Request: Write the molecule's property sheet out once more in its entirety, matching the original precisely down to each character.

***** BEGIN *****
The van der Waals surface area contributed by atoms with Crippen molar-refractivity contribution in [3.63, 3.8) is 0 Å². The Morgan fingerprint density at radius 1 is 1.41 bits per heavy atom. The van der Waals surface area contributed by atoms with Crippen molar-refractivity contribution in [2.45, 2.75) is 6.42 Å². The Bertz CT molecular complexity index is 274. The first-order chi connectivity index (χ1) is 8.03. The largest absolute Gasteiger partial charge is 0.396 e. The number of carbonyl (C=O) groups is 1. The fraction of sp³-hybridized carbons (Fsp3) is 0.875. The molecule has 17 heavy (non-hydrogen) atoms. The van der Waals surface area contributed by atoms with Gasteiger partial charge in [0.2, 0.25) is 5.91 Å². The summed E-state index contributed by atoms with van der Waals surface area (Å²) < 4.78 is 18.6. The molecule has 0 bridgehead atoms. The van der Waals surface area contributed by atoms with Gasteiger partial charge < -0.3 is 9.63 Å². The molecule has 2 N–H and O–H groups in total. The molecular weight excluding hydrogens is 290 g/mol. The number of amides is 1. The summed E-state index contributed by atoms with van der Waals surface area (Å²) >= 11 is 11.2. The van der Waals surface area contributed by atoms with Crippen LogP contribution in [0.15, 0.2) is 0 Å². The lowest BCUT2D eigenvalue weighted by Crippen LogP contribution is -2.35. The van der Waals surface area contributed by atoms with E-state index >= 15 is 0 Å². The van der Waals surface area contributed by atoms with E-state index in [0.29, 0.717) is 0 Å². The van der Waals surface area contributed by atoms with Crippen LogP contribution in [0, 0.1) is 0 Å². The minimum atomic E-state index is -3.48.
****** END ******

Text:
The van der Waals surface area contributed by atoms with Crippen molar-refractivity contribution in [3.63, 3.8) is 0 Å². The Morgan fingerprint density at radius 1 is 1.41 bits per heavy atom. The van der Waals surface area contributed by atoms with Crippen molar-refractivity contribution in [2.45, 2.75) is 6.42 Å². The Bertz CT molecular complexity index is 274. The first-order chi connectivity index (χ1) is 8.03. The largest absolute Gasteiger partial charge is 0.396 e. The number of carbonyl (C=O) groups is 1. The fraction of sp³-hybridized carbons (Fsp3) is 0.875. The molecule has 17 heavy (non-hydrogen) atoms. The van der Waals surface area contributed by atoms with Gasteiger partial charge in [0.2, 0.25) is 5.91 Å². The summed E-state index contributed by atoms with van der Waals surface area (Å²) < 4.78 is 18.6. The molecule has 0 bridgehead atoms. The van der Waals surface area contributed by atoms with Gasteiger partial charge < -0.3 is 9.63 Å². The molecule has 2 N–H and O–H groups in total. The molecular weight excluding hydrogens is 290 g/mol. The number of amides is 1. The summed E-state index contributed by atoms with van der Waals surface area (Å²) >= 11 is 11.2. The van der Waals surface area contributed by atoms with Crippen LogP contribution in [0.15, 0.2) is 0 Å². The lowest BCUT2D eigenvalue weighted by Crippen LogP contribution is -2.35. The van der Waals surface area contributed by atoms with E-state index >= 15 is 0 Å². The van der Waals surface area contributed by atoms with E-state index in [0.29, 0.717) is 0 Å². The van der Waals surface area contributed by atoms with Crippen LogP contribution in [0, 0.1) is 0 Å². The minimum atomic E-state index is -3.48.